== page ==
As I mentioned in my last post, MS comes in four flavors. Since 85% of those afflicted have the relapsing-remitting type (RRMS), most people start with an assumption that this is the version that they have. Some of us hit a point where we have to start to question if we actually have Primary Progressive MS (PPMS) instead. I am at that point now.
Let’s start by looking at some of differences between RRMS and PPMS.
RRMS has periodic flare-ups that largely or completely go away, only to come back again later. PPMS has just a steady deterioration. Looking back on the progress of my disease, it has been a slow steady deterioration. I may have some days that are slightly better or worse than others, but I have never all of the sudden had an exacerbation. Nor have I woken up and found that my leg was back to normal. My strength and coordination in my left leg has just very slowly gradually gotten worse. I used to think that my MS medications were just preventing any flare ups of new symptoms. More and more I am suspecting that this is not the case; it may just be PPMS.
Demographics. RRMS occurs in two to three times as many women as men. It usually first pops up it’s ugly head in someone’s late teens to 20’s. PPMS on the other hand, usually begins in someone’s 40’s and afflicts men and women equally. I am a male and my MS began in my late 40’s.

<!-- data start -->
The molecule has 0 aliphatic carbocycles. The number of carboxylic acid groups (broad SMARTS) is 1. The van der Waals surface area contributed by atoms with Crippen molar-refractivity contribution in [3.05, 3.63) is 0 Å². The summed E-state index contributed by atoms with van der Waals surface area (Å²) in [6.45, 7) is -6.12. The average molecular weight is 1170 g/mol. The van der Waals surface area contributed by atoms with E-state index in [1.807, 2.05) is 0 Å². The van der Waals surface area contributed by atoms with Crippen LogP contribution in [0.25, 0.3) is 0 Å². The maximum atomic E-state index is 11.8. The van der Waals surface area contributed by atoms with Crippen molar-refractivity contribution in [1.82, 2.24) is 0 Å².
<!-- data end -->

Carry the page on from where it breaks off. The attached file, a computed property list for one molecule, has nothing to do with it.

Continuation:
RRMS activity tends to show up in the brain more and the lesions have more inflammation. PPMS tends to show up more in the spinal cord and have less inflammation. I remember my doctor looking at my MRI done with contrast last year and saying that it looked good with little evidence of new inflammation. We attributed it to the Rebif that I was on working. It could be. Or it could just be that it’s PPMS and taking the Rebif was coincidental since it’s generally accepted that the interferons like Rebif don’t do much if anything for PPMS.
MS can manifest itself in many ways. RRMS runs the gamut from eyesight, strength, balance, cognitive, bladder control, sexual issues etc etc. Any of these can also occur with PPMS, but the most common symptom is trouble walking and mobility. To date, walking/mobility is the only symptom that I have experienced.
What difference does it make and what does it all mean from a practical perspective? The only advantage that I can think of for PPMS is that it is more predictable. You know what you have and that it will gradually get worse. There is less of a concern that you will all of the sudden wake up one day unable to see out of your left eye for a week. The biggest disadvantage of PPMS is that it doesn’t respond as well to medications. In fact, all of the disease modifying drugs approved for use in the U.S. currently are just for RRMS. With some luck, that may be changing.
In my next post, I will dive deeper into my treatment options if we suspect that I may have PPMS.